5 important business lessons I learned at Entrepreneurial Spark
Today is the first Wednesday in nine months that we won’t be working from the Entrepreneurial Spark offices in central Bristol. After successfully completing the Sprint and Enable phases of the UK’s largest free growth accelerator programme, we’re flying the nest, armed with more knowledge and experience than I could ever have expected when I attended the first boot camp session back in February.
I can’t recommend Entrepreneurial Spark highly enough, whether you’ve got an idea you want to test or an established business that you’re ready to scale. The next intake will most likely be February 2018, so you’ve got a little while to do your research. In the meantime, here are some key takeaways from our stint on the programme that I think apply to all business owners everywhere.
Lesson 01: You need to know your numbers
One of things I remember most clearly from boot camp was a hand out we were given with an illustration of a brain surrounded by a series of entrepreneurial mindset statements. Most of them applied to me - like "I am opportunity hungry" - but there was an exception: "I know my numbers."
I’ve always been more excited by the creative aspects of business than the finances, and in hindsight I can see how that was holding my copywriting agency back. Now that I know vital basics like our monthly turnover levels and gross profit margins off the top of my head, I am more confident of my plans and what I can afford. It was only by running the numbers that I realised I could start building an in-house team sooner than I thought. Having Liz on board has been a game changer, and we already have plans to bring in a couple more people next year.
Lesson 02: Confidence is a mindset
Being an expert in your field doesn’t automatically give you the confidence you need to run a successful business. I started the Entrepreneurial Spark programme with 14 years’ experience as a copywriter. But with a background in the media rather than industry, I had the occasional niggling suspicion that I somehow wasn’t as good as other marketers.
Working on understanding the mindset of an entrepreneur with my fantastic mentor Andy Jackson has not just boosted my belief in myself as a business owner, it has given me the confidence to adjust my pricing structure, develop my range of services, and set a clear vision for the company I want to be running in five years’ time.
Lesson 03: Writing a killer pitch is vital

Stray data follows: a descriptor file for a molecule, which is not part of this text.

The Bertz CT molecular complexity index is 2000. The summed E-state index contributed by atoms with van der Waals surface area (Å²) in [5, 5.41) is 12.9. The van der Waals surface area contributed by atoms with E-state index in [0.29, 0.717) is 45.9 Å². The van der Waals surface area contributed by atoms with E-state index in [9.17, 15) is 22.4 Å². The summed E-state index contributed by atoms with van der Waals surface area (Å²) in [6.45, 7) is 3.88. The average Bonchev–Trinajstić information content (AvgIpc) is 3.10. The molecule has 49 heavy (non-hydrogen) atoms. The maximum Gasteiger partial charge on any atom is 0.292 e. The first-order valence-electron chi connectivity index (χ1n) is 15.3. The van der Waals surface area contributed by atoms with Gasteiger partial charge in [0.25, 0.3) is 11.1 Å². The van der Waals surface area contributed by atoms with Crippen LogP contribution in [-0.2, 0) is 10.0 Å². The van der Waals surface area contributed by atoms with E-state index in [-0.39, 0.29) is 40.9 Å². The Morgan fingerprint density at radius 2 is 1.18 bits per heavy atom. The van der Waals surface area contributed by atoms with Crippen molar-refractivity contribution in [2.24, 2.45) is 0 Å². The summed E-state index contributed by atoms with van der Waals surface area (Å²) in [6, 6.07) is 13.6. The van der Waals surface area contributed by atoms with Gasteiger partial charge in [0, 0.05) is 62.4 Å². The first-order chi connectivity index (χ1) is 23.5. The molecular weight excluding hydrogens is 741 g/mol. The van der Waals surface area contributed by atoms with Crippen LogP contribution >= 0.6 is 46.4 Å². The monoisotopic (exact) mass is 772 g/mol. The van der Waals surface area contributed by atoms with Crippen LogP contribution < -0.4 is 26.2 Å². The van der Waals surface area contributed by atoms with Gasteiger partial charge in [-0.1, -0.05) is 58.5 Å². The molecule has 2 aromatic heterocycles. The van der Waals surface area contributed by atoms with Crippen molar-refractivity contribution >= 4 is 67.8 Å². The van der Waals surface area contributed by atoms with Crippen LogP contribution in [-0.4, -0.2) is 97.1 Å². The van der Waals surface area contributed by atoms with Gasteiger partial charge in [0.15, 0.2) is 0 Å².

If you’ve ever been to a networking group, you’ll know there’s normally an opportunity to talk for 60 seconds about your business. I’ve been doing this for years and always felt relatively confident about it, but Entrepreneurial Spark took things to a new level. Each mentoring session starts with a pitch, there’s an opportunity to practice in front of everyone at the fortnightly Huddle events, and regular pitching competitions throughout the programme.
Writing my Entrepreneurial Spark pitch - to the ‘Hook, Problem, Solution, Traction, Ask’ format - not only helped me to hone my message but also to really understand the heart of my business offering. Endless practice means I now have a collection of concise phrases that I can use in a variety of work conversations, whether that’s at a networking group or during a sales call. I’ve even used my pitch to update my website.
Lesson 04: If you’re going to fail, do it quickly
Not every idea becomes a business, and not every business becomes a success. Which is absolutely fine! The secret is to fail as quickly and as cost effectively as possible so you can move on to the next thing with knowledge and experience rather than debt.
Although I had an established business when I entered the programme rather than an idea for a business, it was a useful principle to learn nonetheless. “What’s the cheapest way I can test this?” has become a guiding principle for every new idea I have for the company, whether it’s developing a new service or creating an ad campaign.
Lesson 05: You can’t beat collaboration
One of the best things about working from the Entrepreneurial Spark hub in Bristol has been meeting all the other entrepreneurs based there. I have been blown away by their ideas and determination, their resilience and enthusiasm, and their willingness to help others with advice and support. I’ve also seen some brilliant collaborations, from joint workshops to combined product promotions and even full blown mergers.
In fact, I’m in the middle of planning what promises to be an incredible campaign with Visuable and Kimba Digital Marketing. It’s bigger than anything we’ve done before and will definitely create a huge buzz when it launches in early January. I should be able to share more details next month, so keep your eyes peeled!
My time at Entrepreneurial Spark has completely transformed our copywriting agency and I will always be grateful to the people who made such an impact along the way. Although I’ll miss seeing everyone’s faces on a weekly basis, I’m not sad to be leaving because I know that even though we’re no longer in the office, we’ll always be part of the team. And you never know, we might be back sooner than you think!***
Want to read more? Try this - How to write a vision statement
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